Increase to Large Proprietary Company Thresholds Proposed
In November 2018 the government released draft regulations with the aim of reducing the financial reporting burden for some proprietary companies by increasing the thresholds for determining what constitutes a large proprietary company under the Corporations Act.
‘Large’ proprietary companies are in general required to prepare, have audited, and lodge a financial report with ASIC each financial year.
Proposed New Thresholds & Implementation Timeframe
The draft regulations will change the definition of what constitutes a ‘large’ proprietary company by raising the financial reporting thresholds. As it stands, a company is considered ‘large’ for ASIC reporting purposes if they meet at least two of the three thresholds within a given financial year:
- $25 million or more in consolidated revenue
- $12.5 million or more in consolidated gross assets, or
- 50 or more employees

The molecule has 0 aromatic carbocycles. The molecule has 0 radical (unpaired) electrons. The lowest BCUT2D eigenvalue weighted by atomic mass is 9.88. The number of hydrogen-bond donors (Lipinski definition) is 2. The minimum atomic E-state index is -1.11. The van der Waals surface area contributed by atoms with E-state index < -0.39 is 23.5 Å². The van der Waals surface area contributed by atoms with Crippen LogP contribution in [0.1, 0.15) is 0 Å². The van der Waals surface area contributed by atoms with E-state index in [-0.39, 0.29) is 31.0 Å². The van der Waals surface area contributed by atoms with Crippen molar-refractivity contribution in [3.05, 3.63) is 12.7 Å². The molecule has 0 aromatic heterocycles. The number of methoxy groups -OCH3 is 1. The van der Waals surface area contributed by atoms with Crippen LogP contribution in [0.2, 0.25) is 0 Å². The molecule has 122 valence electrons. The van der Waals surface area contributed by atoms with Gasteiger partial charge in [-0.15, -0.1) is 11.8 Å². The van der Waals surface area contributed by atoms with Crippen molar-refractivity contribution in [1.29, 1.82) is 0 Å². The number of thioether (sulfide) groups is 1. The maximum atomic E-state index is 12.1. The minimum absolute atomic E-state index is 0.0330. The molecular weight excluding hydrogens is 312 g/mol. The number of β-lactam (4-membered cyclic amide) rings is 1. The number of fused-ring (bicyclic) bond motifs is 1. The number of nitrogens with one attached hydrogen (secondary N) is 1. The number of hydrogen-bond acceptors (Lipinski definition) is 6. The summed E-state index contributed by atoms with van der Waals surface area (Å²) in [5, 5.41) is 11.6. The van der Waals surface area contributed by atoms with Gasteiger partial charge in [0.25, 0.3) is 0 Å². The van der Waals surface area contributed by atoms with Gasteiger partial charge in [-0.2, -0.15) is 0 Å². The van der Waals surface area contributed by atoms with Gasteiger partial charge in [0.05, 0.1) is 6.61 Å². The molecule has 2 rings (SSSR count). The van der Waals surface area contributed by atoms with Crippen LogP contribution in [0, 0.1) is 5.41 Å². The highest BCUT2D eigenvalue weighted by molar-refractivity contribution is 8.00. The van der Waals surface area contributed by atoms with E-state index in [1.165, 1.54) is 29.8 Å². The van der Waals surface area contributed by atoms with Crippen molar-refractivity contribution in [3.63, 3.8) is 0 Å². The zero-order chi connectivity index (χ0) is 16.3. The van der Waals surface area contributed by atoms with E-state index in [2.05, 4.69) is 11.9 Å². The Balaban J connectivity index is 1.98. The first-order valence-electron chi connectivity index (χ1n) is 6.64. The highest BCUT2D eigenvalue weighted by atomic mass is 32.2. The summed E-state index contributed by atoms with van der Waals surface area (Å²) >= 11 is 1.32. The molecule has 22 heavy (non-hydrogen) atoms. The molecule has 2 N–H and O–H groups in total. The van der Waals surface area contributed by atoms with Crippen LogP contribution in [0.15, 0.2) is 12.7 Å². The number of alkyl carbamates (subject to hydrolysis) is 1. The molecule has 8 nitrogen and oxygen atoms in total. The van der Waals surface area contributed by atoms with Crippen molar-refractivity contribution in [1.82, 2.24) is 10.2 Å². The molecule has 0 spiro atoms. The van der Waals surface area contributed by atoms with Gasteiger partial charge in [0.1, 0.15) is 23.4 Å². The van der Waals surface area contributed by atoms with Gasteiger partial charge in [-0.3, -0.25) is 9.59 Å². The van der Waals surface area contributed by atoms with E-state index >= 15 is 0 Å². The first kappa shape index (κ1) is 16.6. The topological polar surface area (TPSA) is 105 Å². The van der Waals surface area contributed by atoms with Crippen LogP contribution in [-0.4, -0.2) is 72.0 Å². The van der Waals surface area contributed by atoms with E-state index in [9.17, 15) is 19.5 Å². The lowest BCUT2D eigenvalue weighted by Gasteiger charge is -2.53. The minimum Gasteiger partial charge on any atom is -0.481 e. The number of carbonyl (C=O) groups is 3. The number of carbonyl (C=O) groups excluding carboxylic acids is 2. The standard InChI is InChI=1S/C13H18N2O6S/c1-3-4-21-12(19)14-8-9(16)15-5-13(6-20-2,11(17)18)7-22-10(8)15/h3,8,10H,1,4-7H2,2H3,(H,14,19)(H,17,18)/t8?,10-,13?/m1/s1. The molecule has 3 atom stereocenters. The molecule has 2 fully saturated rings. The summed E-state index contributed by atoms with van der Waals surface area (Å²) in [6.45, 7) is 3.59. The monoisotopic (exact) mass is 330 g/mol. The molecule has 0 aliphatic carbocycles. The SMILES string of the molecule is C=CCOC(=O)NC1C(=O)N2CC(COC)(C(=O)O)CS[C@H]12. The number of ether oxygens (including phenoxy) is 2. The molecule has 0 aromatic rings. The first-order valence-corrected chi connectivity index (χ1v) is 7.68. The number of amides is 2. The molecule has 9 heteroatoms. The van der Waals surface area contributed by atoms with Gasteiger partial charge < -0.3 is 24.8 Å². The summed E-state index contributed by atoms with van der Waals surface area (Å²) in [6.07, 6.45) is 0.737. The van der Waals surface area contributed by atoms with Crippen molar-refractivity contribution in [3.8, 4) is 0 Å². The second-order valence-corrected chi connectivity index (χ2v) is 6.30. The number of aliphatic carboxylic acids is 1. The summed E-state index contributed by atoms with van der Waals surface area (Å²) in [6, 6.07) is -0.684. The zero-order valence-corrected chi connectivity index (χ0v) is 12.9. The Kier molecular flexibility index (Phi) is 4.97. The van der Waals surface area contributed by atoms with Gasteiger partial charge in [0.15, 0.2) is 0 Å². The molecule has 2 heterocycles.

The draft regulation proposes to double these thresholds to $50m consolidated revenue, $25m consolidated gross assets and 100 or more employees.
It is proposed that the revised Regulation will commence from 1 July 2019 and apply to financial years beginning on or after 1 July 2019. June 2019 year ends will be under the old limits, June 2020 year ends will apply the new limits.
Impacts of the proposals
Approximately 2,200 out of 6,600 proprietary companies that are currently ‘large’ will no longer be classified as ‘large’ and will therefore no longer be required to report and place their accounts on the public record. The Government estimates the changes would reduce regulatory costs by $81.3 million annually, an average saving of $36,950 per company.
Small proprietary companies will still be required by law to keep written financial records and may be required to prepare or audit financial reports if directed by ASIC or 5% or more of their shareholders.